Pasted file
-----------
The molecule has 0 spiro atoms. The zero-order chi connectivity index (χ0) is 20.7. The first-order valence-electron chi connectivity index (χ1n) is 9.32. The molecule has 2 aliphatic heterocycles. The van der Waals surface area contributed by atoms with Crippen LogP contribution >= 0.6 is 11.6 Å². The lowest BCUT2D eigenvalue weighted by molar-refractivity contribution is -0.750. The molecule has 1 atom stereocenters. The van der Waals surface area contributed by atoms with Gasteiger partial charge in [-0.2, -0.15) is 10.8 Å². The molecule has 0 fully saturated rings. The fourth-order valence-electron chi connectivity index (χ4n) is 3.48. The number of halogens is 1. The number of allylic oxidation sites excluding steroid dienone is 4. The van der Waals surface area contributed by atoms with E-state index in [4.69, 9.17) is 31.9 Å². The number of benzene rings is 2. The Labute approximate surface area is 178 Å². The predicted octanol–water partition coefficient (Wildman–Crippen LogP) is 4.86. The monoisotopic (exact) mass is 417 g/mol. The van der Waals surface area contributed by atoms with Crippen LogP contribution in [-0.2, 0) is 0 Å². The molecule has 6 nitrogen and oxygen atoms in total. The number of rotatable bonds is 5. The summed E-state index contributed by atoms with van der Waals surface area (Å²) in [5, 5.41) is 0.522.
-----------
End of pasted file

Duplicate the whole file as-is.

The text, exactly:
The molecule has 0 spiro atoms. The zero-order chi connectivity index (χ0) is 20.7. The first-order valence-electron chi connectivity index (χ1n) is 9.32. The molecule has 2 aliphatic heterocycles. The van der Waals surface area contributed by atoms with Crippen LogP contribution >= 0.6 is 11.6 Å². The lowest BCUT2D eigenvalue weighted by molar-refractivity contribution is -0.750. The molecule has 1 atom stereocenters. The van der Waals surface area contributed by atoms with Gasteiger partial charge in [-0.2, -0.15) is 10.8 Å². The molecule has 0 fully saturated rings. The fourth-order valence-electron chi connectivity index (χ4n) is 3.48. The number of halogens is 1. The number of allylic oxidation sites excluding steroid dienone is 4. The van der Waals surface area contributed by atoms with E-state index in [4.69, 9.17) is 31.9 Å². The number of benzene rings is 2. The Labute approximate surface area is 178 Å². The predicted octanol–water partition coefficient (Wildman–Crippen LogP) is 4.86. The monoisotopic (exact) mass is 417 g/mol. The van der Waals surface area contributed by atoms with Crippen LogP contribution in [-0.2, 0) is 0 Å². The molecule has 6 nitrogen and oxygen atoms in total. The number of rotatable bonds is 5. The summed E-state index contributed by atoms with van der Waals surface area (Å²) in [5, 5.41) is 0.522.